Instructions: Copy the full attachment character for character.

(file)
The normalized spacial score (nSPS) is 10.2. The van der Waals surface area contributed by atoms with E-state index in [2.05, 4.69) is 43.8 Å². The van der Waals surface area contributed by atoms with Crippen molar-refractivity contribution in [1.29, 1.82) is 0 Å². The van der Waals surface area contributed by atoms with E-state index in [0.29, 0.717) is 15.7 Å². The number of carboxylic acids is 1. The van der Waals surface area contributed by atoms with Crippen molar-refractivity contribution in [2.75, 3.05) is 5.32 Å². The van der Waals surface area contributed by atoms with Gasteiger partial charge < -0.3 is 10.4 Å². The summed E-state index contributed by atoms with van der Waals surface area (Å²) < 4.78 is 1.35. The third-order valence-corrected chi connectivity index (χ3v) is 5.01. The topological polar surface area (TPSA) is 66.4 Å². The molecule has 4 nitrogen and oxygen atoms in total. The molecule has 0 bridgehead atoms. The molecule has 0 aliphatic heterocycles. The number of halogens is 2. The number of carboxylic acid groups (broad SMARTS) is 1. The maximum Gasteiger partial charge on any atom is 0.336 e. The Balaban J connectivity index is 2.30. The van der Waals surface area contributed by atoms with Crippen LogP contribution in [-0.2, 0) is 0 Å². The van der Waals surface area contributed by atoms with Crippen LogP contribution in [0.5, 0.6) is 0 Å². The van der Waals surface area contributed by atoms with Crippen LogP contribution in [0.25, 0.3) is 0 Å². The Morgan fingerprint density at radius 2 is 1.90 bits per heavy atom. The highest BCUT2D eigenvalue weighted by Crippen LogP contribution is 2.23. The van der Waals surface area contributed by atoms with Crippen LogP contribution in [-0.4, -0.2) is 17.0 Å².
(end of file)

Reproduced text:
The normalized spacial score (nSPS) is 10.2. The van der Waals surface area contributed by atoms with E-state index in [2.05, 4.69) is 43.8 Å². The van der Waals surface area contributed by atoms with Crippen molar-refractivity contribution in [1.29, 1.82) is 0 Å². The van der Waals surface area contributed by atoms with E-state index in [0.29, 0.717) is 15.7 Å². The number of carboxylic acids is 1. The van der Waals surface area contributed by atoms with Crippen molar-refractivity contribution in [2.75, 3.05) is 5.32 Å². The van der Waals surface area contributed by atoms with Gasteiger partial charge < -0.3 is 10.4 Å². The summed E-state index contributed by atoms with van der Waals surface area (Å²) < 4.78 is 1.35. The third-order valence-corrected chi connectivity index (χ3v) is 5.01. The topological polar surface area (TPSA) is 66.4 Å². The molecule has 4 nitrogen and oxygen atoms in total. The molecule has 0 bridgehead atoms. The molecule has 0 aliphatic heterocycles. The number of halogens is 2. The number of carboxylic acid groups (broad SMARTS) is 1. The maximum Gasteiger partial charge on any atom is 0.336 e. The Balaban J connectivity index is 2.30. The van der Waals surface area contributed by atoms with Crippen LogP contribution in [-0.2, 0) is 0 Å². The van der Waals surface area contributed by atoms with Crippen LogP contribution in [0.5, 0.6) is 0 Å². The van der Waals surface area contributed by atoms with Crippen LogP contribution in [0.25, 0.3) is 0 Å². The Morgan fingerprint density at radius 2 is 1.90 bits per heavy atom. The highest BCUT2D eigenvalue weighted by Crippen LogP contribution is 2.23. The van der Waals surface area contributed by atoms with Crippen LogP contribution in [-0.4, -0.2) is 17.0 Å².